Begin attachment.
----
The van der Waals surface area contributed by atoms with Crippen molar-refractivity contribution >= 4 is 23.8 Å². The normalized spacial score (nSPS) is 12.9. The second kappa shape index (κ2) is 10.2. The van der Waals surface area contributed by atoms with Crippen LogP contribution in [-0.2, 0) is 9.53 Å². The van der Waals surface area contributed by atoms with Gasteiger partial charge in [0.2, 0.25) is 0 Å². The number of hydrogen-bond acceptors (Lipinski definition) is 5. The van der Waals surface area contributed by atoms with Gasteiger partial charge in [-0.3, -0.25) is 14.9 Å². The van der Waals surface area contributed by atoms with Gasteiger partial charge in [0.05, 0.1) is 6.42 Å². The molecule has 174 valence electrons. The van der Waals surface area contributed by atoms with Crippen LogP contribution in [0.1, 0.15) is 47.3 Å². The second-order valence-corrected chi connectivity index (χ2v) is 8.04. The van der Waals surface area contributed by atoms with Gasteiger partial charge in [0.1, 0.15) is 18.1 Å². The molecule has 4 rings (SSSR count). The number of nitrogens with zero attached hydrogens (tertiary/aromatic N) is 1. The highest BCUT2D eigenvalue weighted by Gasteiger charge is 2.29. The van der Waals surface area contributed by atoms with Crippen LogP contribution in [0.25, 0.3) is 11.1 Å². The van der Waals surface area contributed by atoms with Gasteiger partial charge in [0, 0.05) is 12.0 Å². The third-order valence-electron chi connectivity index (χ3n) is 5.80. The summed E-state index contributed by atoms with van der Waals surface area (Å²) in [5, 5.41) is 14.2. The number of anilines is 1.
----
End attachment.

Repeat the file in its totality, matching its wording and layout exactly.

The van der Waals surface area contributed by atoms with Crippen molar-refractivity contribution >= 4 is 23.8 Å². The normalized spacial score (nSPS) is 12.9. The second kappa shape index (κ2) is 10.2. The van der Waals surface area contributed by atoms with Crippen LogP contribution in [-0.2, 0) is 9.53 Å². The van der Waals surface area contributed by atoms with Gasteiger partial charge in [0.2, 0.25) is 0 Å². The number of hydrogen-bond acceptors (Lipinski definition) is 5. The van der Waals surface area contributed by atoms with Gasteiger partial charge in [-0.3, -0.25) is 14.9 Å². The van der Waals surface area contributed by atoms with Gasteiger partial charge in [0.05, 0.1) is 6.42 Å². The molecule has 174 valence electrons. The van der Waals surface area contributed by atoms with Crippen LogP contribution in [0.1, 0.15) is 47.3 Å². The second-order valence-corrected chi connectivity index (χ2v) is 8.04. The van der Waals surface area contributed by atoms with Gasteiger partial charge in [0.1, 0.15) is 18.1 Å². The molecule has 4 rings (SSSR count). The number of nitrogens with zero attached hydrogens (tertiary/aromatic N) is 1. The highest BCUT2D eigenvalue weighted by Gasteiger charge is 2.29. The van der Waals surface area contributed by atoms with Crippen LogP contribution in [0.25, 0.3) is 11.1 Å². The van der Waals surface area contributed by atoms with Gasteiger partial charge in [0, 0.05) is 12.0 Å². The third-order valence-electron chi connectivity index (χ3n) is 5.80. The summed E-state index contributed by atoms with van der Waals surface area (Å²) in [5, 5.41) is 14.2. The number of anilines is 1.